New construction basement toilet plumbing not flowing

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BDK

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Hi,

I'm trying to help my son finish his basement on a new house (built 1 year ago).
3 stubs were plumbed for the basement bathroom. Our initial activities:
1. Shower drain was capped (no shower being put in)
2. Sink drain was cut to place vanity (temporarily taped top until final plumbing and keep drain flies in)
3. Toilet drain was cut to install toilet after flooring. PVC was 3 inch schedule 30, so used an inside 3 inch twist in flange so floor would not need to be busted up.

Toilet was installed. First flush was great. Subsequent flushes don't go down, water just rises in bowl. Bowl water eventually goes down after several minutes.

A week later (we work on it on the weekends) we got around to finishing the plumbing for the sink.
We left toilet issue alone, as we thought it might be a venting issue, which we hoped to resolve by installing studor value on the sink for venting.

Tested toilet again and same as last time. First flush great again. Subsequent flushes don't evacuate water from bowl. Water just rises in bowl. Recedes to normal bowl water level after several minutes.

Ran water in newly plumbed sink, and after a couple minutes, sink lines back up and water begins actually rising in the toilet next to the sink.

Does this indicate a clogged line, or still a venting issue?

In another section of the basement, we installed a kitchen area with sink, and plumbed that into a floor drain. We are having no issues at all with the water draining for the kitchen sink.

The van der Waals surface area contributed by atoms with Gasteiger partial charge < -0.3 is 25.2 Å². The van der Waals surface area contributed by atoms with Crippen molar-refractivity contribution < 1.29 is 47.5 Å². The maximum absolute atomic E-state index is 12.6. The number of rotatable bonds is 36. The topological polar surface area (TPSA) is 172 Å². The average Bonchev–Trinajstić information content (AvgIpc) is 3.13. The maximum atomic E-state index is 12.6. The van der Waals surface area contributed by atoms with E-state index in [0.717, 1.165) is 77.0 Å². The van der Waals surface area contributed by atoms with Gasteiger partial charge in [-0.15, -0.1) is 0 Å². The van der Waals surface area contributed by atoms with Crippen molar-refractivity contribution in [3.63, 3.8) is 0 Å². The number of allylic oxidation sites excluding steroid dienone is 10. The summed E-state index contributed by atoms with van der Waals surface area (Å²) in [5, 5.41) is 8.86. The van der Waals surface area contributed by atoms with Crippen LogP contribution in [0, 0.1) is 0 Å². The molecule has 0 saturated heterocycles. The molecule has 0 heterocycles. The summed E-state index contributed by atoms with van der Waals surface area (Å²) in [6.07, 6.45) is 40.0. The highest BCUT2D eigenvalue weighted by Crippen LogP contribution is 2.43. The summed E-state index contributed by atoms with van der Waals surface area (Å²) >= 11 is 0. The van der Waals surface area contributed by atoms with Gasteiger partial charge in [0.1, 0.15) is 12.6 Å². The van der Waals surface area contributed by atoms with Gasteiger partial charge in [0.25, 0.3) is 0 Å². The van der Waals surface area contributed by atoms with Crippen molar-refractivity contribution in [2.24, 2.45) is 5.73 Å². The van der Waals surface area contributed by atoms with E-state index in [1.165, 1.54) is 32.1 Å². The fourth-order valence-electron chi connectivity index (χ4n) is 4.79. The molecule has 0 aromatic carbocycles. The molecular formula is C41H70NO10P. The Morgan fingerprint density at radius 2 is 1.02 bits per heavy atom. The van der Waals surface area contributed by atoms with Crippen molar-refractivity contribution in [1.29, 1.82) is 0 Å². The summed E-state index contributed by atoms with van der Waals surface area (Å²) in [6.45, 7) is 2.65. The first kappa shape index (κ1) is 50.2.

Any next suggestions?
 

Jeff Handy

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Snake the toilet drain all the way to main sewer or sewage sump pit.

Is there a sewage pit?
Is there even a pump installed?
 

BDK

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Jeff - thanks for the response.

Tomorrow morning I am going to remove the toilet and try snaking, like you suggested.

The home is within a good size city (city water and no sewage pit). I'm assuming the plumbing in the basement just runs out to a normal sanitary sewer.

The basement has poured cement walls before we finished it. In the cement basement floor were just the 3 stubs for sink, toilet, shower. No additional vent stacks or lines visible anywhere else in the basement for these.
 

Jeff Handy

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Also snake out that floor drain you tied into, as far as you can get.
If the floor drain is gone now, snake through a clean out if one exists.
 

Diehard

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Don't you have a vertical drop from the plumbing above?